Silksworth is a ward in Sunderland that’s divided into two halves: Old and New. We know the “new” one to be the colliery village which compromises the modern settlement, and the “old” to be wedged between Farringdon, Gilley Law and Doxford Park. But what else is there to know about Silksworth? What makes it interesting? Here as the latest installment of the “five things you never new series” we cover this estate, having previously done Gilley Law, Grindon, Farringdon and the Herringtons. Let’s discover Silksworth! A mining village, a sports complex and a long gone medieval settlement…
Silksworth’s Name means “The Worth or Enclosure of Sigelac”
Silksworth is a settlement that originated in the Anglo-Saxon times. It’s name is derived from old English and refers to a land or enclosure once held by a man called Sigelac or such. The name outlived his legacy, and in the 9th century it was amongst the lands granted by Æthelstan to the Bishop of Durham, which is the first recorded reference of it. With the creation of the new parish of Bishopwearmouth, Silksworth became one of its “townships” and a village which was situated around the old Silksworth Hall.
Lost buildings in this village include a former holding Court and a Church
As a medieval village, Silksworth was the centre of local life, as well as for the smaller hamlets and farmsteads which surrounded it including Farringdon, Thorney Close and Grindon. Records show that taxes for the Bishop of Durham were collected in a holding court here, but that in addition that there was a “Chapel of St. Leonard” in the area at some point, of which was demolished in 1574. The specific location is lost, but it is rumoured to be the site of Morrisons in Doxford Park now.
Prehistoric People Lived there
A number of prehistoric and Neolithic era archaeological sites have been found around the Silksworth area. In 1879, workmen found a stone coffin on land between the estates of Mr. Chapman, who resided in Silksworth Hall, and Mr. Beckwith of Silksworth House. The coffin reportedly contained: “human remains, together with antique weapons”. This also mirrored similar findings of tools in Chapelgarth. In 1876, there was also a Barrow discovered on what is now St. Matthews Field on Steeple Hill. This included the remains of a man who appeared to be holding the cremated remains of a child of 12 years of age, as well as a middle aged woman.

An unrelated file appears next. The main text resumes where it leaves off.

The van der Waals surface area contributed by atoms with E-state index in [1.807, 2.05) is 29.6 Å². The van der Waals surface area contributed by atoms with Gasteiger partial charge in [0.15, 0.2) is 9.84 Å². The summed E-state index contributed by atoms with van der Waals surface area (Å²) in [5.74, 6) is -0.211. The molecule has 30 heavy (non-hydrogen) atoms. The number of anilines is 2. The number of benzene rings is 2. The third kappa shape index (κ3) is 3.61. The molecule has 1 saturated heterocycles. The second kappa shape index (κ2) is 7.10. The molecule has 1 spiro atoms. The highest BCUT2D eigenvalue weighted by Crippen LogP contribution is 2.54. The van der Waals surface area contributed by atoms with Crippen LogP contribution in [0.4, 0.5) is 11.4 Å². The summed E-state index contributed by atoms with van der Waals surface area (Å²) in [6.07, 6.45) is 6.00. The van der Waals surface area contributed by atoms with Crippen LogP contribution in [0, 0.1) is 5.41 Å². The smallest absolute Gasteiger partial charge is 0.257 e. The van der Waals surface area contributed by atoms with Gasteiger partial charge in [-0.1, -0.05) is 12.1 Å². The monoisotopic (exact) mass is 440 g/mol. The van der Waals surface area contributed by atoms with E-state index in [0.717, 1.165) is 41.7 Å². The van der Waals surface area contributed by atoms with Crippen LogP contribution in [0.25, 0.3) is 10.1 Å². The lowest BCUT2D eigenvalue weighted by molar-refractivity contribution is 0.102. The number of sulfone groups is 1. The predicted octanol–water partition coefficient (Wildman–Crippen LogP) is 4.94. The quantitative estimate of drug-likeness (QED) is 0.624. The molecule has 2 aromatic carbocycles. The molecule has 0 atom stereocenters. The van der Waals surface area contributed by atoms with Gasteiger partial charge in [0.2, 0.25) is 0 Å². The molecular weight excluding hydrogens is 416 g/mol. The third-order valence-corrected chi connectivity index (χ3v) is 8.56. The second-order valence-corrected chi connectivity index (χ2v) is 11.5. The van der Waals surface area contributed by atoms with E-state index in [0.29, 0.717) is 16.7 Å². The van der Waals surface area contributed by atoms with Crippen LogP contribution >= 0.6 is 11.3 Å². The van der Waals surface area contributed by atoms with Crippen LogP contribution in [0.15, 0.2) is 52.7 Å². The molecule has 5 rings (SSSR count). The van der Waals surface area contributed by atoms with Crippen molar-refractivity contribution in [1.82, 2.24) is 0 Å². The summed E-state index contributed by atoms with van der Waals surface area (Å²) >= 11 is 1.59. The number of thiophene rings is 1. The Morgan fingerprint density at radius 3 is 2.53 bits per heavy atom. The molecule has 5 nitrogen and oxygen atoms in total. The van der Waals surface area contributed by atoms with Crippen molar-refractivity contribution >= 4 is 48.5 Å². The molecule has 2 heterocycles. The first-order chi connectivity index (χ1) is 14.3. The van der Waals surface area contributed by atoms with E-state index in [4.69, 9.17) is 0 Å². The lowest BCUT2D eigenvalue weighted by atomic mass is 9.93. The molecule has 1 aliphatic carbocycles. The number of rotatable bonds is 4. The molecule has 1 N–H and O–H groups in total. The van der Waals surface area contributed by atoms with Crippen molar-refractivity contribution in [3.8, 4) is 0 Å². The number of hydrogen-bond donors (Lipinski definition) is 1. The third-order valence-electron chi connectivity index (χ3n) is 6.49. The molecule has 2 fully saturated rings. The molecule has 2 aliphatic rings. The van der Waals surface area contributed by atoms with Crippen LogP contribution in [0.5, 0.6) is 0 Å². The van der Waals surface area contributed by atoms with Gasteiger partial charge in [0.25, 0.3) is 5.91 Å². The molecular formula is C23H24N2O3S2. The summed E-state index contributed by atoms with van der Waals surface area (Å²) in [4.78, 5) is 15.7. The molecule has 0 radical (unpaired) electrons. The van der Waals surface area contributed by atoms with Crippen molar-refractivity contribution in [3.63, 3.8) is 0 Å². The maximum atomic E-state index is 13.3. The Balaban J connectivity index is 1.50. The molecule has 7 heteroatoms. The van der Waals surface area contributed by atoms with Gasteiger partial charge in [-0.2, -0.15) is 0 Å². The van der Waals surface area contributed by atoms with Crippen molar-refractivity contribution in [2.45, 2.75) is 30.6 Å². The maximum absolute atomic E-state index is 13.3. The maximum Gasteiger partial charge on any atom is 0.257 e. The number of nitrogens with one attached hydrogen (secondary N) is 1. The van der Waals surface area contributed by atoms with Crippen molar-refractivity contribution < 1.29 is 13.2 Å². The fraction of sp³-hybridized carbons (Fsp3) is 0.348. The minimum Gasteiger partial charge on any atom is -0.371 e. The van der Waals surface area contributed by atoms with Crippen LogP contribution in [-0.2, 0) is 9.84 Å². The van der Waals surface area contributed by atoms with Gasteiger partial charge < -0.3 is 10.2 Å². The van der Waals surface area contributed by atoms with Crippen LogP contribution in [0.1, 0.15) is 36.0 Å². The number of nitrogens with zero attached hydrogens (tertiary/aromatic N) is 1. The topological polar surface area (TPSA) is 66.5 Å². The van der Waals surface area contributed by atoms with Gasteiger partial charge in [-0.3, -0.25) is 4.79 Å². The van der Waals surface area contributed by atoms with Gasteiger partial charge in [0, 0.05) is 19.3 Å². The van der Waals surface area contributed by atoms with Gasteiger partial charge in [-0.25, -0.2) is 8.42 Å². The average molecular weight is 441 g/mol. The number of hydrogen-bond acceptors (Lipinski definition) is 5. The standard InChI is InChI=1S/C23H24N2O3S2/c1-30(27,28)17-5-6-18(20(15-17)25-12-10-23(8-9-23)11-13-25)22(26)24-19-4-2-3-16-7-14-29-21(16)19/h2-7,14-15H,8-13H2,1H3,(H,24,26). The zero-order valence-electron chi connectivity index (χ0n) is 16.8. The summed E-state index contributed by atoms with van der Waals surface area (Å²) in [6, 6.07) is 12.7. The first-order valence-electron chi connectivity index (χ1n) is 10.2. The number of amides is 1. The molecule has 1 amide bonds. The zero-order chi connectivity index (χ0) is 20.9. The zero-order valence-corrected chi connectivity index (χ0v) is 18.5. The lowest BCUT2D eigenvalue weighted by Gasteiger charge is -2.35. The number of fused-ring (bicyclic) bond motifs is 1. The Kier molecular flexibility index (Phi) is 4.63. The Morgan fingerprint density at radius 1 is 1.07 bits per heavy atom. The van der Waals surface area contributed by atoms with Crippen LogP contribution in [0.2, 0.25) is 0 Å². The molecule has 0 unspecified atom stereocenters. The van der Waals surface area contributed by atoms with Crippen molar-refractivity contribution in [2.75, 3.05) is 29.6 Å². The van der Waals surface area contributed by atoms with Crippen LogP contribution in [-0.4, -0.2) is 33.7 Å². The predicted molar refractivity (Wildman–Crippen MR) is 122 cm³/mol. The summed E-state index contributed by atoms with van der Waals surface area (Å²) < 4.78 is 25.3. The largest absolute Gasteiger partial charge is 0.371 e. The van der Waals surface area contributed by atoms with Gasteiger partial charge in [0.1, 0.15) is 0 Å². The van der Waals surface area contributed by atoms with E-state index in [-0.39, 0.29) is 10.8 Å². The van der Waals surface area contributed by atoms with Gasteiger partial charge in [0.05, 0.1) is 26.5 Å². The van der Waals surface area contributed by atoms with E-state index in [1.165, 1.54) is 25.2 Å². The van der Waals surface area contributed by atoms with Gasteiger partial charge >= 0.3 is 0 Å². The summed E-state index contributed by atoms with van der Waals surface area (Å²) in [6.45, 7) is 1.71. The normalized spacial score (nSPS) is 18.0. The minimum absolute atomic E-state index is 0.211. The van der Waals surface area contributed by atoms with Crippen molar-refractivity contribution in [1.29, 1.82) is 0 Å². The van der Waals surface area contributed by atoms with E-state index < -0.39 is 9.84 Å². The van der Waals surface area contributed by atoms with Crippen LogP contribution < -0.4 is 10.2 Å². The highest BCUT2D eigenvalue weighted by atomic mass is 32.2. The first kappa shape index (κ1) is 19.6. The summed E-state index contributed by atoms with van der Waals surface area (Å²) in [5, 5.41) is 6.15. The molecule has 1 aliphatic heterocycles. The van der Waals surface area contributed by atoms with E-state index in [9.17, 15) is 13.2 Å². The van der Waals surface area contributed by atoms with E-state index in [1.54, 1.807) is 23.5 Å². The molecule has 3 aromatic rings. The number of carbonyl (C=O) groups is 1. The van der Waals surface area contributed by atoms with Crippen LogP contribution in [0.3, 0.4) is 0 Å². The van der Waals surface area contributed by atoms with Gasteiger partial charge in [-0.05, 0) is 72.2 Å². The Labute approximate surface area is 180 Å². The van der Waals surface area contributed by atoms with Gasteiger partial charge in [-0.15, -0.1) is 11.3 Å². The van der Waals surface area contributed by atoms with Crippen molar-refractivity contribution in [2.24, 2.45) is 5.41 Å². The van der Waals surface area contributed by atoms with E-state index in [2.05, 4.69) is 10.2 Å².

The upper lake at Silksworth was first a reservoir
It is well known that what is now “The Ski Slope” and the surrounding park was of course the former Silksworth Colliery, but it is less well known that the upper lake next to it opposite North Moor was in fact a local reservoir, which can be found on 19th century Ordnance survey maps. As is the case with the current lake, the Hendon Burn stream runs through it from Gilley Law and “Foxy Island”. The reservoir was landscaped into a lake at some point in the 1980s coinciding with the creation of the park.
The Silksworth Evictions: A Confrontation Between Miners and Their Employer
In 1891, New Silksworth became the scene of a famous confrontation between Miners and their employer, Lord Londonderry, who was also their landlord, which would become known as the “Silksworth evictions”. Following a dispute over union membership, the miners of Silksworth Colliery went on strike. With rent being taken directly from the Miner’s wages, Londonderry sought to evict them from the village. Efforts at eviction provoked popular resistance from the public which included protests, singing and the banging of pots and pans.